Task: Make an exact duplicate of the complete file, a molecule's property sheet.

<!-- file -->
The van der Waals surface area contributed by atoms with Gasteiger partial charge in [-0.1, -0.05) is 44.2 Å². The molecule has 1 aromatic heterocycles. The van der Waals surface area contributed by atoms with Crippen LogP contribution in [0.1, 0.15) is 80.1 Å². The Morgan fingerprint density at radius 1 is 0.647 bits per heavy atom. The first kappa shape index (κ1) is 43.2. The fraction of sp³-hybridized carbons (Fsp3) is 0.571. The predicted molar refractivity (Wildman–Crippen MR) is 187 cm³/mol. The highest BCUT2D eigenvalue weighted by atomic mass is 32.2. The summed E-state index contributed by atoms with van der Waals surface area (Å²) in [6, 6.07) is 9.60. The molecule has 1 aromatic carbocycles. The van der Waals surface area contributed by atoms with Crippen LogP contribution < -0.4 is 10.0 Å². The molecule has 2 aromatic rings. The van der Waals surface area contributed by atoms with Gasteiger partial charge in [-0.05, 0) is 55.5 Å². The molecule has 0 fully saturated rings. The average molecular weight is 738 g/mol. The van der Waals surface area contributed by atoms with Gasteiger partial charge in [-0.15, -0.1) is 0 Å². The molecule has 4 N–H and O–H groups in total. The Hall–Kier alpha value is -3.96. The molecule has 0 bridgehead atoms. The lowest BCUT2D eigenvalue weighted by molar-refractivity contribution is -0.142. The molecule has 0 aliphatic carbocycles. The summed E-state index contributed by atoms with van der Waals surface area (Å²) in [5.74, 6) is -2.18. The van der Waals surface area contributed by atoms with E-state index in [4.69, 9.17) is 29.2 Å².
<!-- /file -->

The van der Waals surface area contributed by atoms with Gasteiger partial charge in [-0.1, -0.05) is 44.2 Å². The molecule has 1 aromatic heterocycles. The van der Waals surface area contributed by atoms with Crippen LogP contribution in [0.1, 0.15) is 80.1 Å². The Morgan fingerprint density at radius 1 is 0.647 bits per heavy atom. The first kappa shape index (κ1) is 43.2. The fraction of sp³-hybridized carbons (Fsp3) is 0.571. The predicted molar refractivity (Wildman–Crippen MR) is 187 cm³/mol. The highest BCUT2D eigenvalue weighted by atomic mass is 32.2. The summed E-state index contributed by atoms with van der Waals surface area (Å²) in [6, 6.07) is 9.60. The molecule has 1 aromatic carbocycles. The van der Waals surface area contributed by atoms with Crippen LogP contribution < -0.4 is 10.0 Å². The molecule has 2 aromatic rings. The van der Waals surface area contributed by atoms with Gasteiger partial charge in [-0.05, 0) is 55.5 Å². The molecule has 0 fully saturated rings. The average molecular weight is 738 g/mol. The van der Waals surface area contributed by atoms with Gasteiger partial charge in [-0.15, -0.1) is 0 Å². The molecule has 4 N–H and O–H groups in total. The Hall–Kier alpha value is -3.96. The molecule has 0 bridgehead atoms. The lowest BCUT2D eigenvalue weighted by molar-refractivity contribution is -0.142. The molecule has 0 aliphatic carbocycles. The summed E-state index contributed by atoms with van der Waals surface area (Å²) in [5.74, 6) is -2.18. The van der Waals surface area contributed by atoms with E-state index in [4.69, 9.17) is 29.2 Å².